Skip to main content

News

Study reveals that exclusion from school can trigger long-term psychiatric illness

Posted on July 21st 2017

Excluding children from school may lead to long-term psychiatric problems and psychological distress, a study of thousands of children has shown. Research by the University of Exeter, published in the journal Psychological Medicine this month, found that a new onset mental disorder may be a consequence of exclusion from school.

The analysis by a team led by Professor Tamsin Ford of responses from over 5,000 school-aged children, their parents and their teachers, found that children with learning difficulties and mental health problems such as depression, anxiety, ADHD and autism spectrum conditions were more likely to be excluded from the classroom.  

The study is the most rigorous study of the impact of exclusion from school among the general population so far and included a standardised assessment of children’s difficulties. It coincides with the publication today of official statistics showing the number of permanent and fixed exclusions from school in 2015/16.                             

Consistently poor behaviour in the classroom is the main reason for school exclusion, with many students, mainly of secondary school age, facing repeated dismissal from school. Relatively few pupils are expelled from school, but Professor Ford warned that even temporary exclusions can amplify psychological distress.

Claire Parker, a researcher at the University of Exeter Medical School whose doctoral research (part-funded by PenCLAHRC) informed a substantial part of the project, said:

“Although an exclusion from school may only last for a day or two, the impact and repercussions for the child and parents are much wider. Exclusion often marks a turning point during an ongoing difficult time for the child, parent and those trying to support the child in school.”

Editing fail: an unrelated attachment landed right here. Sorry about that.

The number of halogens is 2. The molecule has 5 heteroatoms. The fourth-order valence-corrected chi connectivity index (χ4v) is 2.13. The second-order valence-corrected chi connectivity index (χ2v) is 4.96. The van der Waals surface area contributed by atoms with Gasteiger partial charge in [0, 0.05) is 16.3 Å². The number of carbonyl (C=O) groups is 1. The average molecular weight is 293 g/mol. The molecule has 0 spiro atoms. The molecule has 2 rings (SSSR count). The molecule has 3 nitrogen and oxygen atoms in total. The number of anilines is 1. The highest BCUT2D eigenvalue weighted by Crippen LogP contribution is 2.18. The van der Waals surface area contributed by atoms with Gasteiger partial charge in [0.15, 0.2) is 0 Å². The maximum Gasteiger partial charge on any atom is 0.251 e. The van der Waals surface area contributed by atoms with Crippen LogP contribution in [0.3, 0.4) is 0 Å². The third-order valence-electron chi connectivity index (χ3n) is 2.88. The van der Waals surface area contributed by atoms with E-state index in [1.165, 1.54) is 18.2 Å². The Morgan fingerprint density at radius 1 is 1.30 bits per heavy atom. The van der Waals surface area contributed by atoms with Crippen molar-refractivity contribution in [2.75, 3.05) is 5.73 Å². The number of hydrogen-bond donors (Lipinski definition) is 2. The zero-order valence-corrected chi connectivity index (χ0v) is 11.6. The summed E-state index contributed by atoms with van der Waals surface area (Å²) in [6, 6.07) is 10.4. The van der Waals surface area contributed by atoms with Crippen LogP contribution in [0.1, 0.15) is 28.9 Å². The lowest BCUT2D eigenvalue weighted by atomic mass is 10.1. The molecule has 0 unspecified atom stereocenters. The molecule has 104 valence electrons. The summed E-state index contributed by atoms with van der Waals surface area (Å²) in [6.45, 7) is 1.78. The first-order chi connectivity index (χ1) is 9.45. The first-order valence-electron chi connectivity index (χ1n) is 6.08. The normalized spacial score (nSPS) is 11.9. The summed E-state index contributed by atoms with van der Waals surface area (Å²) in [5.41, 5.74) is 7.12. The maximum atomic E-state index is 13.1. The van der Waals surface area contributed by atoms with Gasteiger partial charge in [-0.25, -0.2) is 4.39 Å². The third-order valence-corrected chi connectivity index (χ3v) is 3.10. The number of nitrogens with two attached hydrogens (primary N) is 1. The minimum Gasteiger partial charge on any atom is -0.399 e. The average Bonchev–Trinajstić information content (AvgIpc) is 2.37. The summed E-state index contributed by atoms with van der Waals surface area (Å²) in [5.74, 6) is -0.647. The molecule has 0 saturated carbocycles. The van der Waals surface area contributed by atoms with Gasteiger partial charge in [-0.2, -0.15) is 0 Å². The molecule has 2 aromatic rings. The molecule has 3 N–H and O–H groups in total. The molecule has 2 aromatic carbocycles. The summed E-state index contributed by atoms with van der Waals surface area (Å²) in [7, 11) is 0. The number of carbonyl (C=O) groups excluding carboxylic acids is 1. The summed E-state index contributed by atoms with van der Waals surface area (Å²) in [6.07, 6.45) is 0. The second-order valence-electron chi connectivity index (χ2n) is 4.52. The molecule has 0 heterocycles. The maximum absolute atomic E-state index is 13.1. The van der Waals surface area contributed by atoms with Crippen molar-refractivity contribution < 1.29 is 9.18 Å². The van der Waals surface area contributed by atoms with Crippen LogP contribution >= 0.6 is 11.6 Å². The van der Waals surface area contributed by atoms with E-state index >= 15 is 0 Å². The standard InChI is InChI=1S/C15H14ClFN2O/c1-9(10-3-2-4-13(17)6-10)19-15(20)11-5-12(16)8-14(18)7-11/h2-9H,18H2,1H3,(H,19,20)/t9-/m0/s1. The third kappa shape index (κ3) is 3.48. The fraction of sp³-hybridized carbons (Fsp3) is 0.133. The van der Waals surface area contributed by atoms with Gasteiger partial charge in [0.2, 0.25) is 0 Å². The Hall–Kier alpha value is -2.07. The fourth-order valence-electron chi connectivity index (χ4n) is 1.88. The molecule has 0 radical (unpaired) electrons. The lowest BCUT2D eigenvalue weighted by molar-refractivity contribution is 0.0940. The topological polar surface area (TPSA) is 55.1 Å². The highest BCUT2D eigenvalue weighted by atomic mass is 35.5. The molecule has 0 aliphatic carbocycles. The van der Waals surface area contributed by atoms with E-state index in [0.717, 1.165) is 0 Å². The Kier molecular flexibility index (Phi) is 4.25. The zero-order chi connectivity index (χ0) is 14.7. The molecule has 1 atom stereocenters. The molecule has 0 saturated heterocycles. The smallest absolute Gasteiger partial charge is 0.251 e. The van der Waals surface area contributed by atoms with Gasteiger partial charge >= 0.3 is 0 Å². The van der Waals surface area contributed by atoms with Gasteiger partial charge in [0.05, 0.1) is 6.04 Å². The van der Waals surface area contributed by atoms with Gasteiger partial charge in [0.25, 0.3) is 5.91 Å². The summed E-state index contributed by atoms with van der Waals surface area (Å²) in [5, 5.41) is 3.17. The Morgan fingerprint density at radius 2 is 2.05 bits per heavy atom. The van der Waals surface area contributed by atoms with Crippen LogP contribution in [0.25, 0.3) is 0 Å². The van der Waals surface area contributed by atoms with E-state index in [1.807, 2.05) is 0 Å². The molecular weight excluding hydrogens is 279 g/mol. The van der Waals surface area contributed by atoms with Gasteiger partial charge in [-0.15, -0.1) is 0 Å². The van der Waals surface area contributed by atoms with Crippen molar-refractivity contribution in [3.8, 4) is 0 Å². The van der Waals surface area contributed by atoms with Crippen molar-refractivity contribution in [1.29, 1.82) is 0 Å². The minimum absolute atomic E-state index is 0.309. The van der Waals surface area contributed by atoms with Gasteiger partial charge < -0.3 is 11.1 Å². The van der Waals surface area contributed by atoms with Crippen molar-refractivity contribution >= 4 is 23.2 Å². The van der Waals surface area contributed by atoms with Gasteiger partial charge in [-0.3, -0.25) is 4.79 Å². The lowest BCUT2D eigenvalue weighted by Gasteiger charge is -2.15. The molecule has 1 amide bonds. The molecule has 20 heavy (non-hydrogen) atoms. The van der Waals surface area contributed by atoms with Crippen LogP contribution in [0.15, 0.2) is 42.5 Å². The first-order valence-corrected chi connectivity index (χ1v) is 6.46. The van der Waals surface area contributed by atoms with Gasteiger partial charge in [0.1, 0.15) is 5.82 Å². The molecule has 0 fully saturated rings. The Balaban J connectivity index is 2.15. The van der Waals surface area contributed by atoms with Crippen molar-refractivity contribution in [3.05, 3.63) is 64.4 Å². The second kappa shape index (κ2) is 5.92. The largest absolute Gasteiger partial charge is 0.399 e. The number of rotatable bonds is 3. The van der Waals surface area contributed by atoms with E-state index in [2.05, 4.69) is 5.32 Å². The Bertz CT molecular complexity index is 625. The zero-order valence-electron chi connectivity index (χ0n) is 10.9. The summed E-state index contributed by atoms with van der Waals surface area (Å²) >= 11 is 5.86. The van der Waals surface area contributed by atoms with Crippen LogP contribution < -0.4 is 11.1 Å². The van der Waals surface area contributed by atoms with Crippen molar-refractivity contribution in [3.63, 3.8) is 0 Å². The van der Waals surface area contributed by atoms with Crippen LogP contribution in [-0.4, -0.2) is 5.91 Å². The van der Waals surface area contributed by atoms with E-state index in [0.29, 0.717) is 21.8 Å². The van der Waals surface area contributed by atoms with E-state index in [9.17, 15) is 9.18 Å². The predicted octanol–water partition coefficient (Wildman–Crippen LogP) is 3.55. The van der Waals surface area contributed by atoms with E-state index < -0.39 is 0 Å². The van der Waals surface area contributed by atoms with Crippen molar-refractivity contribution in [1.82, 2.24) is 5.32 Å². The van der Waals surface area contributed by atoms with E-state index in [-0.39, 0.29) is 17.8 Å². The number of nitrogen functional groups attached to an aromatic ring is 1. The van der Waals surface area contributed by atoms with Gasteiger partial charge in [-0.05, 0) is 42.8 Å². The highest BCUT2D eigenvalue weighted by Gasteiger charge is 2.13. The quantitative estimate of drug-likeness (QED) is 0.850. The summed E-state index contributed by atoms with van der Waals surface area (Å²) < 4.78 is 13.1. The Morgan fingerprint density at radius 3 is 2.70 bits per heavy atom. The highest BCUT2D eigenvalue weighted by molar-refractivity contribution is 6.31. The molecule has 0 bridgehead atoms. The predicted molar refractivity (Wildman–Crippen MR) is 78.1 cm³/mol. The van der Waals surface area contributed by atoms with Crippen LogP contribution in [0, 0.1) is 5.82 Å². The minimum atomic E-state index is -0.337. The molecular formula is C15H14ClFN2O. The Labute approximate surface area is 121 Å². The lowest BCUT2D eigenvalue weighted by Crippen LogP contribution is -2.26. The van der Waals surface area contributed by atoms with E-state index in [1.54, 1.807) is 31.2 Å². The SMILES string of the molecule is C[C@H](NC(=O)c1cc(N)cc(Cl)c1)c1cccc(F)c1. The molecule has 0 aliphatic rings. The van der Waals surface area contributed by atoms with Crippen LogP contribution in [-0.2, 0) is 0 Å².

Professor Ford, who practises as a child and adolescent psychiatrist as well as carrying out research, said identifying children who struggle in class could, if coupled with tailored support, prevent exclusion and improve their success at school, while exclusion might precipitate future mental disorder. These severe psychological difficulties are often persistent so could then require long-term clinical support by the NHS. She explains:

“For children who really struggle at school, exclusion can be a relief as it removes them from an unbearable situation with the result that on their return to school they will behave even more badly to escape again. As such, it becomes an entirely counterproductive disciplinary tool as for these children it encourages the very behaviour that it intends to punish. By avoiding exclusion and finding other solutions to poor behaviour, schools can help children’s mental health in the future as well as their education.”

The paper, which will be published in Psychological Medicine at the end of July 2017, is available to download as a pre-print.  

For more details of the research including methodology and a summary of the results, visit the University of Exeter news page